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    $\begingroup$ I agree with @joshphysics. In chemistry it is unambiguous that "adiabatic" means "thermally isolated". Thus an explosion, at least in its initial stages, can be and is treated as adiabatic because there is not enough time to exchange much heat with the surroundings. Further, adiabatic processes do NOT have to be at or near equilibrium. Those paths are called "reversible". Adiabatic paths can be reversible but are not mandated to be such. $\endgroup$ – Paul J. Gans Apr 25 '13 at 1:33

Adiabatic means quasi-static and isoentropic - slow enough to create negligible amount of irreversible excitation. This is the common rationale of technically different definitions. E.g., Landau & Lifshic'es definition has two components - thermally isolated (to prevent entropy change by heat exchange) and slow (to prevent irreversible excitation). For a gaped quantum system adiabatic can by quite fast (just keep Planck constant times the characteristic driving rate below the value of the energy gap).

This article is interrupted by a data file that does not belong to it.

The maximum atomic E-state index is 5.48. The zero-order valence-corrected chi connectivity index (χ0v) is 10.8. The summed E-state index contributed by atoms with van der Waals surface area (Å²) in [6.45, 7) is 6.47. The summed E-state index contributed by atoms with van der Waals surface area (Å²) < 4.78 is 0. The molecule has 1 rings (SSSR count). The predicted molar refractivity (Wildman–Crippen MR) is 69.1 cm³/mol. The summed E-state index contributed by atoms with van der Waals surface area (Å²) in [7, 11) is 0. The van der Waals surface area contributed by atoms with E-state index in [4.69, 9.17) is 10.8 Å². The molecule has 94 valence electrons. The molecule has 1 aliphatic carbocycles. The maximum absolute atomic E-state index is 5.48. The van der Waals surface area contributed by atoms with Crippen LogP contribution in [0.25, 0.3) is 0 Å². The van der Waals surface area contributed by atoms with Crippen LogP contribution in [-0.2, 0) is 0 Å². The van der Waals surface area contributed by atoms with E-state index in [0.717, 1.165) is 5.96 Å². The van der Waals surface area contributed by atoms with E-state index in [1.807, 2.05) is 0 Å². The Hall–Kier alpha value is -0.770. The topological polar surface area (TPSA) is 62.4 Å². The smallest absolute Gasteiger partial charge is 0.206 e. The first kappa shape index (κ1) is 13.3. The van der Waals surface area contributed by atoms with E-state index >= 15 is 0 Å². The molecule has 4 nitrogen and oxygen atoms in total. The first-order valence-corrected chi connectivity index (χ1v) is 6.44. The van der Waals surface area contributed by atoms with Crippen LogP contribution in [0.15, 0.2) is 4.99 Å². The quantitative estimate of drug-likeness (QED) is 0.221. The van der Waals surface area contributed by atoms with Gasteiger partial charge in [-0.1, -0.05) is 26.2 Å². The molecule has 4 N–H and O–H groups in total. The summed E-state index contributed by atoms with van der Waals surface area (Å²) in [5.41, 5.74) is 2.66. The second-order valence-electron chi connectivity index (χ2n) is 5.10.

What is confusing indeed is that there can be an intermediate speed which you can be reasonably adiabatic - much faster than heat exchange with what you separate as the "reservior" but much slower than the equilibraton speed of the degrees of freedom being excited. That's why adiabatic can be fast and slow at the same time - there are two conditions to satisfy. These subtleties are often not made sufficiently clear,
but that's what we have physics.SE for :)

To sum up, don't make "waves" (entropy) and you'll adiabatic.

  • $\begingroup$ This sentence made me quite scared of life for a moment: "Adiabatic means quasi-static and isoentropic" $\endgroup$ – Magpie Apr 24 '13 at 19:40
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    $\begingroup$ That's good - life is not adiabatic! :) $\endgroup$ – Slaviks Apr 24 '13 at 19:41